Volume 2 Supplement 1

Antimicrobial Resistance and Infection Control: Abstracts from the 2nd International Conference on Prevention and Infection Control (ICPIC 2013)

Open Access

P222: Period vs point prevalence – what is the difference?

  • W Zingg1,
  • B Huttner1,
  • C Ginet1 and
  • D Pittet1
Antimicrobial Resistance and Infection Control20132(Suppl 1):P222

DOI: 10.1186/2047-2994-2-S1-P222

Published: 20 June 2013

Introduction

Prevalence surveys serve as a rapid and simple means of obtaining healthcare associated infection (HAI) data. There is variability in following either the point or the period prevalence strategy, and whether the four major HAI categories (urinary tract infection [UTI], lower respiratory tract infection [LRI], bloodstream infection [BSI], surgical site infection [SSI]) should be reported rather than all HAI.

Objectives

The aim of the study was to analyse the difference in outcome depending on the used survey strategy.

Methods

The University of Geneva Hospital (HUG) is a primary and tertiary care centre at 8 hospital sites with 1908 beds, 48’112 admissions and 671’709 patient-days in 2011. Since 1994 yearly period prevalence surveys are performed. Surveillance includes all HAI as defined by the Centers for Disease Control and Prevention. The HUG surveillance allows to distinguish between period and point prevalence outcome from the same dataset. This study focused on the data between 2007 and 2012. Differences were analysed by stratifying the data by clinical setting (intensive care [ICU], acute care, subacute care, longterm care), and the group of HAI (UTI, LRI, BSI, SSI, other HAI [ENT-, skin-, gastrointestinal infections]).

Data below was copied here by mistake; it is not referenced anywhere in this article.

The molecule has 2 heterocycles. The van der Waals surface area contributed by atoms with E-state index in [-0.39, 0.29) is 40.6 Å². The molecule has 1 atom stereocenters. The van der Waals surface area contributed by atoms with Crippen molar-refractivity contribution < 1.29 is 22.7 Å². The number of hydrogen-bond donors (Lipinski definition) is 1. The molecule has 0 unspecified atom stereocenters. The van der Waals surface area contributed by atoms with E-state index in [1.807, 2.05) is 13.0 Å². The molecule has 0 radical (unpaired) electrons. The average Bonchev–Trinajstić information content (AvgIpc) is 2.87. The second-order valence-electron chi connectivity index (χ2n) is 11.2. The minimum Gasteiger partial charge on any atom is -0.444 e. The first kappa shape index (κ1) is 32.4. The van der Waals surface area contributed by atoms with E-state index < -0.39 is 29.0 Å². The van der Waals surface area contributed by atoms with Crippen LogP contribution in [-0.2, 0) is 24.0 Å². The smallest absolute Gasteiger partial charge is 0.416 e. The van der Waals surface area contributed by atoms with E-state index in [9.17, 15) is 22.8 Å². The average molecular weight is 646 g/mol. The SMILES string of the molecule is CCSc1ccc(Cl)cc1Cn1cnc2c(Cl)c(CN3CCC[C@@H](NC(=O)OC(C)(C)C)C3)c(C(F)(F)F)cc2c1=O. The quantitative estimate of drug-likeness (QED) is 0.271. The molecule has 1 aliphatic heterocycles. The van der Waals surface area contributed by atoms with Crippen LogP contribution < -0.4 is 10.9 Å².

Results

The HAI prevalence for point and period methodology was 7.45% and 9.87% (+32%), respectively. The additional 33% (p<0.01) HAI were due to UTI (+52%), LRI (+31%), and other HAI (+40%). The difference for BSI (+15) and SSI (+19) was less important. HAI prevalence for point and period methodology in ICU, acute care, subacute care, and longterm care were 19.1%/24.1% (+25%), 6.3%/7.9% (+25%), 9.5%/13.4% (+41%), and 5.8%/8.9% (+53%), respectively. The differences were stable over time. Additional 43% LRI (p=0.05) and 79% (p=0.01) other HAI were detected by the period prevalence in longterm care, where the difference was most pronounced. The point and period prevalence the four major HAI categories were 5.88% and 7.65% (p<0.001), respectively.

Conclusion

More HAI are identified by the period prevalence method. There is a tendency for period prevalence surveys to overestimate HAI of short duration (UTI; LRI; other HAI) and in subacute and longterm care settings. Point prevalence data cannot be benchmarked with period prevalence data.

Disclosure of interest

None declared

Authors’ Affiliations

(1)
Infection Control Programme, University of Geneva Hospitals

Copyright

© Zingg et al; licensee BioMed Central Ltd. 2013

This article is published under license to BioMed Central Ltd. This is an Open Access article distributed under the terms of the Creative Commons Attribution License (http://creativecommons.org/licenses/by/2.0), which permits unrestricted use, distribution, and reproduction in any medium, provided the original work is properly cited.

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